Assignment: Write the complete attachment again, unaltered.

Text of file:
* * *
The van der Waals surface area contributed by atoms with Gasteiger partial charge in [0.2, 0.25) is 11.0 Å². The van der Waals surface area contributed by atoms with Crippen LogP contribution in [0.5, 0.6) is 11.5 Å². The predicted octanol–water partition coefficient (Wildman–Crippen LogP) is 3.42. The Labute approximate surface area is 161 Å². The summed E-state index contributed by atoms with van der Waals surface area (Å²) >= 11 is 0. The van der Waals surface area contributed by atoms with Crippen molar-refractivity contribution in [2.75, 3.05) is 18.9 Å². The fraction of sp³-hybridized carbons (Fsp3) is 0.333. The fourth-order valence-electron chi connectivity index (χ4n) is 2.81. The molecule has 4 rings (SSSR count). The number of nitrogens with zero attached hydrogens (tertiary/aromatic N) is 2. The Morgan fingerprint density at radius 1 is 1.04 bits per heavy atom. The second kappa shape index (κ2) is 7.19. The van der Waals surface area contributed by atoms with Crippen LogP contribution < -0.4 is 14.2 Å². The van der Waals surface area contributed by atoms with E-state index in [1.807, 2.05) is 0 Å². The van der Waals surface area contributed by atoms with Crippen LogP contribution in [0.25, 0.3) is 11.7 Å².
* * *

The van der Waals surface area contributed by atoms with Gasteiger partial charge in [0.2, 0.25) is 11.0 Å². The van der Waals surface area contributed by atoms with Crippen LogP contribution in [0.5, 0.6) is 11.5 Å². The predicted octanol–water partition coefficient (Wildman–Crippen LogP) is 3.42. The Labute approximate surface area is 161 Å². The summed E-state index contributed by atoms with van der Waals surface area (Å²) >= 11 is 0. The van der Waals surface area contributed by atoms with Crippen molar-refractivity contribution in [2.75, 3.05) is 18.9 Å². The fraction of sp³-hybridized carbons (Fsp3) is 0.333. The fourth-order valence-electron chi connectivity index (χ4n) is 2.81. The molecule has 4 rings (SSSR count). The number of nitrogens with zero attached hydrogens (tertiary/aromatic N) is 2. The Morgan fingerprint density at radius 1 is 1.04 bits per heavy atom. The second kappa shape index (κ2) is 7.19. The van der Waals surface area contributed by atoms with Crippen LogP contribution < -0.4 is 14.2 Å². The van der Waals surface area contributed by atoms with E-state index in [1.807, 2.05) is 0 Å². The van der Waals surface area contributed by atoms with Crippen LogP contribution in [0.25, 0.3) is 11.7 Å².